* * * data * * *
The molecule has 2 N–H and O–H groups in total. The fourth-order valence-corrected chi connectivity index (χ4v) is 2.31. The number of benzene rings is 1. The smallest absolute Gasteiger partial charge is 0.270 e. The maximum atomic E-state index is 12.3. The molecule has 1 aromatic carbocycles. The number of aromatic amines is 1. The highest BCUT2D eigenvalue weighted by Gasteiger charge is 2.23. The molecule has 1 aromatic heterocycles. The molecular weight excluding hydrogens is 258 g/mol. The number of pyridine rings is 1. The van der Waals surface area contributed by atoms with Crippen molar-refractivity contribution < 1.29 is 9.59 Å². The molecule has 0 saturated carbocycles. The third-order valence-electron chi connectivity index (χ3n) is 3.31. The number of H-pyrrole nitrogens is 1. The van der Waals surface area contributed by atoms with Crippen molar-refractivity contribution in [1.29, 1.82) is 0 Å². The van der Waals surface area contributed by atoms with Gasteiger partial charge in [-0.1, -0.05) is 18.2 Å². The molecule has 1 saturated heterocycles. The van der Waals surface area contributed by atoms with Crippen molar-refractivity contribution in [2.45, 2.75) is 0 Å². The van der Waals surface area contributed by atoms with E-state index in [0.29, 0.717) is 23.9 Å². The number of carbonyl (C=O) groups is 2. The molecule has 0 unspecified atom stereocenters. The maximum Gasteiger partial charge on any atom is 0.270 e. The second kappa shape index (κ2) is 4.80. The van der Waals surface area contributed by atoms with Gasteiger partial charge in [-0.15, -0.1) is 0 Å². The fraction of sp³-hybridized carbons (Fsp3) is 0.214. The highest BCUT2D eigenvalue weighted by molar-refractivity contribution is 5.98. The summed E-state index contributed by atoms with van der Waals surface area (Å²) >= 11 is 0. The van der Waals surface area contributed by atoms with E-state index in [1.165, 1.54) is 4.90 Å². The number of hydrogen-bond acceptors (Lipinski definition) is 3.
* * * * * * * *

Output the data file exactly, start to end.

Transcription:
The molecule has 2 N–H and O–H groups in total. The fourth-order valence-corrected chi connectivity index (χ4v) is 2.31. The number of benzene rings is 1. The smallest absolute Gasteiger partial charge is 0.270 e. The maximum atomic E-state index is 12.3. The molecule has 1 aromatic carbocycles. The number of aromatic amines is 1. The highest BCUT2D eigenvalue weighted by Gasteiger charge is 2.23. The molecule has 1 aromatic heterocycles. The molecular weight excluding hydrogens is 258 g/mol. The number of pyridine rings is 1. The van der Waals surface area contributed by atoms with Crippen molar-refractivity contribution < 1.29 is 9.59 Å². The molecule has 0 saturated carbocycles. The third-order valence-electron chi connectivity index (χ3n) is 3.31. The number of H-pyrrole nitrogens is 1. The van der Waals surface area contributed by atoms with Crippen molar-refractivity contribution in [1.29, 1.82) is 0 Å². The van der Waals surface area contributed by atoms with Gasteiger partial charge in [-0.1, -0.05) is 18.2 Å². The molecule has 1 saturated heterocycles. The van der Waals surface area contributed by atoms with Crippen molar-refractivity contribution in [2.45, 2.75) is 0 Å². The van der Waals surface area contributed by atoms with E-state index in [0.29, 0.717) is 23.9 Å². The number of carbonyl (C=O) groups is 2. The molecule has 0 unspecified atom stereocenters. The maximum Gasteiger partial charge on any atom is 0.270 e. The second kappa shape index (κ2) is 4.80. The van der Waals surface area contributed by atoms with Gasteiger partial charge in [-0.15, -0.1) is 0 Å². The fraction of sp³-hybridized carbons (Fsp3) is 0.214. The highest BCUT2D eigenvalue weighted by molar-refractivity contribution is 5.98. The summed E-state index contributed by atoms with van der Waals surface area (Å²) >= 11 is 0. The van der Waals surface area contributed by atoms with E-state index in [1.165, 1.54) is 4.90 Å². The number of hydrogen-bond acceptors (Lipinski definition) is 3.